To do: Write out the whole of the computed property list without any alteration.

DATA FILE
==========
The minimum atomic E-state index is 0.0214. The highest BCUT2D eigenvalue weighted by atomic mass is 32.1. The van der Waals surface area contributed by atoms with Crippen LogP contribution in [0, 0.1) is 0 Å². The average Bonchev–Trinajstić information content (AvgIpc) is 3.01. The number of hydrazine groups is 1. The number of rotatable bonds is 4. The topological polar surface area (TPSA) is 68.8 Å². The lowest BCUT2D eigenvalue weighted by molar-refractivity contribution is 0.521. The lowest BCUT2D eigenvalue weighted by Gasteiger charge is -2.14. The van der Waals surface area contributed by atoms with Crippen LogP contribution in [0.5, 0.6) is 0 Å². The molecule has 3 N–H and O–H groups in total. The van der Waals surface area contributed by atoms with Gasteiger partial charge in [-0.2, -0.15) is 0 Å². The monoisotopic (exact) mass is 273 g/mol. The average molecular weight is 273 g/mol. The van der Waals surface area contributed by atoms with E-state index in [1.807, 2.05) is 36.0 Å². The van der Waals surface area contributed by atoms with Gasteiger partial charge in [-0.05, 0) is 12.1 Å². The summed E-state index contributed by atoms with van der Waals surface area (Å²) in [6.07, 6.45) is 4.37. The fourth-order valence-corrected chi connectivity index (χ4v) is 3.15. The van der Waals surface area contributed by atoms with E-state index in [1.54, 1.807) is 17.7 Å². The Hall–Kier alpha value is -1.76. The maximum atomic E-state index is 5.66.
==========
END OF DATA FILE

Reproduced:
The minimum atomic E-state index is 0.0214. The highest BCUT2D eigenvalue weighted by atomic mass is 32.1. The van der Waals surface area contributed by atoms with Crippen LogP contribution in [0, 0.1) is 0 Å². The average Bonchev–Trinajstić information content (AvgIpc) is 3.01. The number of hydrazine groups is 1. The number of rotatable bonds is 4. The topological polar surface area (TPSA) is 68.8 Å². The lowest BCUT2D eigenvalue weighted by molar-refractivity contribution is 0.521. The lowest BCUT2D eigenvalue weighted by Gasteiger charge is -2.14. The van der Waals surface area contributed by atoms with Crippen LogP contribution in [0.5, 0.6) is 0 Å². The molecule has 3 N–H and O–H groups in total. The van der Waals surface area contributed by atoms with Gasteiger partial charge in [-0.2, -0.15) is 0 Å². The monoisotopic (exact) mass is 273 g/mol. The average molecular weight is 273 g/mol. The van der Waals surface area contributed by atoms with E-state index in [1.807, 2.05) is 36.0 Å². The van der Waals surface area contributed by atoms with Gasteiger partial charge in [-0.05, 0) is 12.1 Å². The summed E-state index contributed by atoms with van der Waals surface area (Å²) in [6.07, 6.45) is 4.37. The fourth-order valence-corrected chi connectivity index (χ4v) is 3.15. The van der Waals surface area contributed by atoms with E-state index in [1.54, 1.807) is 17.7 Å². The Hall–Kier alpha value is -1.76. The maximum atomic E-state index is 5.66.